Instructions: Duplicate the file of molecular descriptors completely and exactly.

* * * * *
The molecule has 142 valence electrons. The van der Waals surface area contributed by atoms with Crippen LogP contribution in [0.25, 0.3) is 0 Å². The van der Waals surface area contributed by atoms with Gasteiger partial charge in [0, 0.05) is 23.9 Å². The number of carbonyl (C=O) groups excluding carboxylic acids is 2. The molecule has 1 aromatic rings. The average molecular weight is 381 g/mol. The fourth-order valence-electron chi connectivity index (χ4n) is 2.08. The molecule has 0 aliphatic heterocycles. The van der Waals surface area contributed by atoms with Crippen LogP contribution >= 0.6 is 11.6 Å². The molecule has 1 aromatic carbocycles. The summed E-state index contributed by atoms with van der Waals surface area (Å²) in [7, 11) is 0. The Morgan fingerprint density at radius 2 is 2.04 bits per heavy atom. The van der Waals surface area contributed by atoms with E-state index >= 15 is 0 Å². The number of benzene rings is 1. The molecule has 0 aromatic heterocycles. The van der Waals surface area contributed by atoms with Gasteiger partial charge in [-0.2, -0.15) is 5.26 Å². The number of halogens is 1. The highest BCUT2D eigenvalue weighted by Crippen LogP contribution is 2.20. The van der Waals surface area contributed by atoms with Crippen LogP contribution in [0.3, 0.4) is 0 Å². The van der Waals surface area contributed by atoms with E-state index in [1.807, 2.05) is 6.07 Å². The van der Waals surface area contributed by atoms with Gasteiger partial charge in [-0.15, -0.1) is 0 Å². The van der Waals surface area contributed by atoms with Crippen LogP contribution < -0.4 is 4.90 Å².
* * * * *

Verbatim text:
The molecule has 142 valence electrons. The van der Waals surface area contributed by atoms with Crippen LogP contribution in [0.25, 0.3) is 0 Å². The van der Waals surface area contributed by atoms with Gasteiger partial charge in [0, 0.05) is 23.9 Å². The number of carbonyl (C=O) groups excluding carboxylic acids is 2. The molecule has 1 aromatic rings. The average molecular weight is 381 g/mol. The fourth-order valence-electron chi connectivity index (χ4n) is 2.08. The molecule has 0 aliphatic heterocycles. The van der Waals surface area contributed by atoms with Crippen LogP contribution >= 0.6 is 11.6 Å². The molecule has 1 aromatic carbocycles. The summed E-state index contributed by atoms with van der Waals surface area (Å²) in [7, 11) is 0. The Morgan fingerprint density at radius 2 is 2.04 bits per heavy atom. The van der Waals surface area contributed by atoms with E-state index >= 15 is 0 Å². The number of benzene rings is 1. The molecule has 0 aromatic heterocycles. The van der Waals surface area contributed by atoms with Gasteiger partial charge in [-0.2, -0.15) is 5.26 Å². The number of halogens is 1. The highest BCUT2D eigenvalue weighted by Crippen LogP contribution is 2.20. The van der Waals surface area contributed by atoms with Crippen LogP contribution in [0.3, 0.4) is 0 Å². The van der Waals surface area contributed by atoms with E-state index in [1.807, 2.05) is 6.07 Å². The van der Waals surface area contributed by atoms with Gasteiger partial charge in [-0.15, -0.1) is 0 Å². The van der Waals surface area contributed by atoms with Crippen LogP contribution < -0.4 is 4.90 Å².